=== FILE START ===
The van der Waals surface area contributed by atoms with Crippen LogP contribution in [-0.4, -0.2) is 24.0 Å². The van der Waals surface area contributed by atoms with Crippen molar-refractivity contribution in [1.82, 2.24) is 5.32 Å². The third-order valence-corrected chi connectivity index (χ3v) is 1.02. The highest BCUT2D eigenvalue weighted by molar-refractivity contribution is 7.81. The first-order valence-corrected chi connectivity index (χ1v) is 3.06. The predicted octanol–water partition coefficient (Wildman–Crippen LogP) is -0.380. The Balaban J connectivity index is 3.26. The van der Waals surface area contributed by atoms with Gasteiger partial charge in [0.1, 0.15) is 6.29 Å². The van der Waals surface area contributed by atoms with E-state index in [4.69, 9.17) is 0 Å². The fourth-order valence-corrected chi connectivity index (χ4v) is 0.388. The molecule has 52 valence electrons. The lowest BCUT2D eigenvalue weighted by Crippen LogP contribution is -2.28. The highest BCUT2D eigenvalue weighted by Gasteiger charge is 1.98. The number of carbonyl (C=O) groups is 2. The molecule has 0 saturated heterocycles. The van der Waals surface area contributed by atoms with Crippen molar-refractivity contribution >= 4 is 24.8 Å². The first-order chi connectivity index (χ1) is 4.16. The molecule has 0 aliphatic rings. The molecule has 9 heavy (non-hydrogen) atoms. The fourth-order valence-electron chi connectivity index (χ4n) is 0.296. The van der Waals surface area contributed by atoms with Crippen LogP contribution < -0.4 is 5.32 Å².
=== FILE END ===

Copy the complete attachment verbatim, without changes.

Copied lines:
The van der Waals surface area contributed by atoms with Crippen LogP contribution in [-0.4, -0.2) is 24.0 Å². The van der Waals surface area contributed by atoms with Crippen molar-refractivity contribution in [1.82, 2.24) is 5.32 Å². The third-order valence-corrected chi connectivity index (χ3v) is 1.02. The highest BCUT2D eigenvalue weighted by molar-refractivity contribution is 7.81. The first-order valence-corrected chi connectivity index (χ1v) is 3.06. The predicted octanol–water partition coefficient (Wildman–Crippen LogP) is -0.380. The Balaban J connectivity index is 3.26. The van der Waals surface area contributed by atoms with Gasteiger partial charge in [0.1, 0.15) is 6.29 Å². The van der Waals surface area contributed by atoms with E-state index in [4.69, 9.17) is 0 Å². The fourth-order valence-corrected chi connectivity index (χ4v) is 0.388. The molecule has 52 valence electrons. The lowest BCUT2D eigenvalue weighted by Crippen LogP contribution is -2.28. The highest BCUT2D eigenvalue weighted by Gasteiger charge is 1.98. The number of carbonyl (C=O) groups is 2. The molecule has 0 saturated heterocycles. The van der Waals surface area contributed by atoms with Crippen molar-refractivity contribution >= 4 is 24.8 Å². The first-order chi connectivity index (χ1) is 4.16. The molecule has 0 aliphatic rings. The molecule has 9 heavy (non-hydrogen) atoms. The fourth-order valence-electron chi connectivity index (χ4n) is 0.296. The van der Waals surface area contributed by atoms with Crippen LogP contribution < -0.4 is 5.32 Å².